Where Are They Now? | Lists | Los Angeles | Los Angeles News and Events | LA Weekly
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Where Are They Now? 

An ever-evolving list of L.A. Weekly alumni

Thursday, Dec 25 2003
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Marc B. Haefele. A Weekly contributor in the ’80s and City Hall staff reporter from 1996 to 2002. Left the paper after a dispute with editors over whether they had the right to assign him a column topic — not the point of view, just the topic. He is now the city editor of the L.A. Alternative Press and provides radio commentary on KPCC, where he’s introduced as "the dean of City Hall reporters," a sobriquet few would challenge.

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Lonnée Hamilton. Part of the Weekly universe as copy editor, assistant manager in proofreading and writer during latter 1980s through 1991. Wrote about Generation X and interviewed Jean-Bertrand Aristide before his rise to power in Haiti. Post-Weekly, got master’s in dramatic writing at NYU and worked as a copy editor at The Village Voice. Now an administrator at a South Pasadena elementary school with a special focus on arts education. Married to Tony Palazzo, whom she met while at the Weekly. Two kids; two dogs.

Sandra Hernandez. A staff writer from about 1994 through 1999, she devoted particular attention to issues of immigration and immigrants. Afterward, she covered politics in Venezuela for the Associated Press, and also freelanced for U.S. publications in Columbia and Venezuela. Currently a staff writer with the Sun-Sentinel in South Florida on the race and demographics team.

Pamela Klein. During her long tenure as research editor and intern-program director, Klein, a onetime intern herself, assembled a monster assembly line that trained an army of future journalists. For the most part, interns did fact-checking and freelance writing. These days, fact-checking roles have mostly passed on to paid employees. Klein combined a corporate 9-to-5 efficiency with a militant fanaticism for getting every fact right. She also threw into the mix her culturally libertine sensibilities and a love of bakelite jewelry. In 2001, she decamped with her professor husband and young daughter to the Virgin Islands. She’s finishing a novel and is soon headed off to meditate with a mystic in Chile’s Andes Mountains. The mystic thinks she had a past life as a black woman.

Helen Knode. At the Weekly from 1985 to 1991 as film and theater critic, film editor, features writer and columnist. Recently published first novel, The Ticket Out, a crime story about women in Hollywood, and she’s hacking away at the sequel. Married to novelist James Ellroy.

Laureen Lazarovici. Spent five and a half years at the Weekly, mostly as a City Hall reporter. At the end of 1994, she became a California Journal staff writer and then went on to an American Political Science Association Congressional Fellowship in Washington, D.C. She covered Capitol Hill for a year and a half for Education Daily and is currently assistant editor at the AFL-CIO publications department.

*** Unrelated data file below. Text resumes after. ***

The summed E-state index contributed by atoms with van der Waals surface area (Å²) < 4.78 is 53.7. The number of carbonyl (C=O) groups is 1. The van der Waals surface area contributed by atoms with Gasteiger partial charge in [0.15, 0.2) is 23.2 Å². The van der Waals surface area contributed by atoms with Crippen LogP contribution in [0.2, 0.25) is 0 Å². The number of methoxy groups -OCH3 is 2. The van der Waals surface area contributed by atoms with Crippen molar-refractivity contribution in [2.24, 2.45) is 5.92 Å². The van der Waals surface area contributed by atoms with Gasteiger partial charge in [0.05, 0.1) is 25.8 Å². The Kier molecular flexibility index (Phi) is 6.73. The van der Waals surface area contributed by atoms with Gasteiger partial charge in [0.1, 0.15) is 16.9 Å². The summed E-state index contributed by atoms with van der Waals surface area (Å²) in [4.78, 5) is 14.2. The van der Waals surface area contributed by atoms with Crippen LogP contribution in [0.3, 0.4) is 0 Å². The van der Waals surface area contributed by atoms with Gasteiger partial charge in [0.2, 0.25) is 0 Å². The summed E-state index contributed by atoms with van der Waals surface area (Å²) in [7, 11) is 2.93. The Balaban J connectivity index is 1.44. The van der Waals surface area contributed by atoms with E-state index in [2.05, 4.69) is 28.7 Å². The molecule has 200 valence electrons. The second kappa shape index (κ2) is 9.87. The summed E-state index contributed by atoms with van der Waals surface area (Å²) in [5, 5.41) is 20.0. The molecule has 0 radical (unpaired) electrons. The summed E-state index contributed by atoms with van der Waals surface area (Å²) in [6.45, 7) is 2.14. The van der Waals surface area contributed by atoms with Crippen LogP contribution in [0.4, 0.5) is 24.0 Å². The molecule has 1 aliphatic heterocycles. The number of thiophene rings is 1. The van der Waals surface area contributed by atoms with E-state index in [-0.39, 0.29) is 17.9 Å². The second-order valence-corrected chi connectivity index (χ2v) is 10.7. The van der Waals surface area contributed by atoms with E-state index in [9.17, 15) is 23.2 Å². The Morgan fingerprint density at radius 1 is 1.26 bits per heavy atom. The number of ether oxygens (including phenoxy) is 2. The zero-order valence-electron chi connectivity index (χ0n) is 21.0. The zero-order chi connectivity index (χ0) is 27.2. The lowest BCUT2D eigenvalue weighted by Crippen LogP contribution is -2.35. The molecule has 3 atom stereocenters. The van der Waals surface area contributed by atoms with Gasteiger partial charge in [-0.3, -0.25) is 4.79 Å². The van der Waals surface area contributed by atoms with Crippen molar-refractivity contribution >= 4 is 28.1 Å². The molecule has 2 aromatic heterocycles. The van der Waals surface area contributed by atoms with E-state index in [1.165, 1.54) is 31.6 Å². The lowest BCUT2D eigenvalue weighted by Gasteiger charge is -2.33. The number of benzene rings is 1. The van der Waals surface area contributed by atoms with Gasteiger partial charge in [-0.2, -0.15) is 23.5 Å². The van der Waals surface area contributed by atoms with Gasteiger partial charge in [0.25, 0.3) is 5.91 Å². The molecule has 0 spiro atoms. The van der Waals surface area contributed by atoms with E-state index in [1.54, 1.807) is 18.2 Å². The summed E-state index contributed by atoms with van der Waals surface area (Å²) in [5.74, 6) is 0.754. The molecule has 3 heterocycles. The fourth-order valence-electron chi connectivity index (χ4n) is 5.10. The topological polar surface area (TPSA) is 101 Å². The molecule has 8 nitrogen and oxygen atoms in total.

Robert Lloyd. More evidence that even though you don’t need to have a band to work at the Weekly, it doesn’t hurt. Lloyd’s band played at the Weekly’s fifth-anniversary party, and, with a different band, he played at the paper’s recent 25th-anniversary bash too. Started at the Weekly as a typographer just before the paper’s first anniversary. Later served as music editor, TV writer and all-purpose columnist. Remembered also for The Critical List columns. Now a TV writer for the Los Angeles Times.

Rian Malan. Worked at the Weekly from about 1979 through 1981, serving as contributing editor, music editor and news editor. Cover stories included one on the anti-draft movement in L.A., a piece on Runyon Canyon, and an article titled "The Night They Rounded Up the Hustlers on Santa Monica Boulevard," co-written with Vyto Pluira. Malan is best-known for his book My Traitor’s Heart: A South African Exile Returns To Face His Country, His Tribe, and His Conscience (1991). The book is regularly cited as one of the finest prose meditations from a native, white South African on his personal and his country’s struggles with apartheid. In 2001, Malan wrote a lengthy, provocative feature for Rolling Stone on the AIDS crisis in Africa. In it, he challenged the death rates claimed by AIDS activists.

Ruben Martinez. Started freelancing in 1986; hired on as staff writer a year later and served as news editor from 1991 to 1993. A first-generation American of parents from Mexico and El Salvador, he describes himself as a poet and activist prior to landing at the Weekly. "I caught the tale end of the first generation of the Weekly," said Martinez. "There were still condoms and syringes in the bathroom. We used to have a lot of beer the night we put the paper to the bed on Wednesday . . . I was a college dropout, so the Weekly was like my university." His pieces ranged wide, but he especially recalls his exposé on L.A.’s Catholic Church with Ron Curran and Mike Davis. Post-Weekly, he hosted Life and Times on KCET-TV, then moved to Mexico City to write and research. Also did a stint as a Loeb Fellow at the Harvard Design School. His books include Crossing Over: A Mexican Family on the Migrant Trail (2001). He currently teaches creative writing at the University of Houston. His fourth book, The New Americans, due out in March, is a series of essays about globalization and migration.

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